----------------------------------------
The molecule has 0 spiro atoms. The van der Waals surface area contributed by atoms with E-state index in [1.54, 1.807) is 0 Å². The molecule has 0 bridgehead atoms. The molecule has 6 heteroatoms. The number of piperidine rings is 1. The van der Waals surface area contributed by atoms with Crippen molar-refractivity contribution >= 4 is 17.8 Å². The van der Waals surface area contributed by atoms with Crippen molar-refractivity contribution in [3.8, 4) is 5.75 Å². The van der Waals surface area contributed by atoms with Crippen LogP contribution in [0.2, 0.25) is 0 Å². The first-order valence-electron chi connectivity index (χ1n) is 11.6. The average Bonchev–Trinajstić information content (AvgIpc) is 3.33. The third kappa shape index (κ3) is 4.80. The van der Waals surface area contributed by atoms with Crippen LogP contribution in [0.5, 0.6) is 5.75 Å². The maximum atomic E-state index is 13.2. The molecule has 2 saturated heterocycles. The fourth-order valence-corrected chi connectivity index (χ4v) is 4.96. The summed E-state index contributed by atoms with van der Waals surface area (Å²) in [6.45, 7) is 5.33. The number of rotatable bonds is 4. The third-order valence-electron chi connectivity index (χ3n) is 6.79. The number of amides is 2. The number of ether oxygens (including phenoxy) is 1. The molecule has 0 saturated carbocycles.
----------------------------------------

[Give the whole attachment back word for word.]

The molecule has 0 spiro atoms. The van der Waals surface area contributed by atoms with E-state index in [1.54, 1.807) is 0 Å². The molecule has 0 bridgehead atoms. The molecule has 6 heteroatoms. The number of piperidine rings is 1. The van der Waals surface area contributed by atoms with Crippen molar-refractivity contribution >= 4 is 17.8 Å². The van der Waals surface area contributed by atoms with Crippen molar-refractivity contribution in [3.8, 4) is 5.75 Å². The van der Waals surface area contributed by atoms with Crippen LogP contribution in [0.2, 0.25) is 0 Å². The first-order valence-electron chi connectivity index (χ1n) is 11.6. The average Bonchev–Trinajstić information content (AvgIpc) is 3.33. The third kappa shape index (κ3) is 4.80. The van der Waals surface area contributed by atoms with Crippen LogP contribution in [0.5, 0.6) is 5.75 Å². The maximum atomic E-state index is 13.2. The molecule has 2 saturated heterocycles. The fourth-order valence-corrected chi connectivity index (χ4v) is 4.96. The summed E-state index contributed by atoms with van der Waals surface area (Å²) in [6.45, 7) is 5.33. The number of rotatable bonds is 4. The third-order valence-electron chi connectivity index (χ3n) is 6.79. The number of amides is 2. The number of ether oxygens (including phenoxy) is 1. The molecule has 0 saturated carbocycles.